Fremantle Arts Centre
Wednesday, November 23, 2016
Mick Harvey is a much revered figure of the Australian post-punk scene. He is best known for his pivotal role with Boys Next Door, Birthday Party and Nick Cave, as well as a solo artist in his own right. The Sonic Sessions follows a format where Lucky Oceans asks questions of the songwriters about their lives and the circumstances that they songs came from. With five decades in the music industry to draw from, Harvey had a wealth of experiences to be mined.
Harvey took his place in a chair on centre stage, flanked by Oceans and multi-instrumentalist JP Shilo. Setting the tone for the evening, Harvey started with Ballad For Jay Givens, a tune about his father’’s friend from Bendigo who went out into a field and unexpectedly blew his brains out. Oceans then coerced Harvey through a fractured conversation about the roots of how the long time family secret became a song.
Whilst at times a reluctant conversationalist, Harvey showed no such reticence when it came to interpreting songs that he had not originally been the voice for. With JP Shilo moving from violin to bass, the makeshift trio offered up a charismatic version of the song that Harvey described as ridiculous – Release The Bats. Havey’s role as principal arranger and producer (and makeshift manager) of The Bad Seeds was highlighted with his baritone suiting the co-write of Tupelo yet fell well flat on a brave whilst misguided attempt at The Mercy Seat. The accompanying conversation about who wrote Nick Cave and the Bad Seeds most recognisable tune wasn’t particularly warm. The result being that an essay for the upcoming ‘best of’ release will outline the debate more clearly than Harvey did.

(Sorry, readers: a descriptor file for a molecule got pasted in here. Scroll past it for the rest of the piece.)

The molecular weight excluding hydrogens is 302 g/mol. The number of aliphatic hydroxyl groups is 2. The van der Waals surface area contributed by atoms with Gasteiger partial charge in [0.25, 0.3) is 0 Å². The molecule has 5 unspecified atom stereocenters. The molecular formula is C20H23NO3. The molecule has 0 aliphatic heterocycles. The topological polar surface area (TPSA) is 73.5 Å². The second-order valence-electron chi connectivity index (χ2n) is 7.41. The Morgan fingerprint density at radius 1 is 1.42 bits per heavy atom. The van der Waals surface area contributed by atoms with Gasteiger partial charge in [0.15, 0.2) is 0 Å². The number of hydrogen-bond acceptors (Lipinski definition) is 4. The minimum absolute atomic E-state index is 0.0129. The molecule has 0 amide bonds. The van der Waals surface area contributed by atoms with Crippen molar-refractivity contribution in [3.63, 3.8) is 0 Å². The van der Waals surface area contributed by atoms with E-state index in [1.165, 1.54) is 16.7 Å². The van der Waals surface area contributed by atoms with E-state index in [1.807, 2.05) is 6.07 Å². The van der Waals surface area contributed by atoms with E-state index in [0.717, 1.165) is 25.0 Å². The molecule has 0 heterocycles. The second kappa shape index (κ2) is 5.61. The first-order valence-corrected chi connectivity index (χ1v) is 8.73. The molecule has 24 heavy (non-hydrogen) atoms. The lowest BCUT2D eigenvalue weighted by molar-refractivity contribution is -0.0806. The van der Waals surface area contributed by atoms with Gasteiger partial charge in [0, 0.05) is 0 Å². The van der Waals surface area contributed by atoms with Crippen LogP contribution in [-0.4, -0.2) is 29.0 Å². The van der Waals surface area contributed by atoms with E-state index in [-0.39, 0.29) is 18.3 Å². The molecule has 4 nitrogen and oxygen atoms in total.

Possibly as a result of his upbringing via a clergyman, Harvey is a man of unique perspective. He is one of the rare people on the planet that would have thought to interpret the songs of Serge Gainbourg into English. With over 500 songs to choose from, there is no shortage of inspiration for Harvey, and as such he is about to release his fourth album of Gainsbourg tunes. Harvey conceded that this latest effort would be the last before delving back to 1995 with his take on Bonnie and Clyde from Intoxicated Man.
Many of the solo albums of Mick Harvey are littered with the country Victorian interpreting tunes from many an artist. Guy Clark was paid tribute to with a version of Hank Williams Said It Best, which was the most winsome song of the night. Whilst not the most charismatic chap going around, Harvey still has some experiences to share. There was brief discussion about how the jaunty pop number Out Of Time made its way onto the pilot of Breaking Bad, before the long time producer and band member for PJ Harvey played The Colour Of The Earth from her award winning record Let England Shake.
The gothic reputation was upheld with Harvey singing songs about death in his tribute to fallen friend Roland S Howard in the form of October Boy and a heartfelt Sad Waters. As Sonic Sessions go, this one is likely to be remembered for some uncomfortable and stilted conversation, but it was this dynamic that also added to the weight of the Harvey songs. The Sonic Sessions is a great concept that rarely disappoint.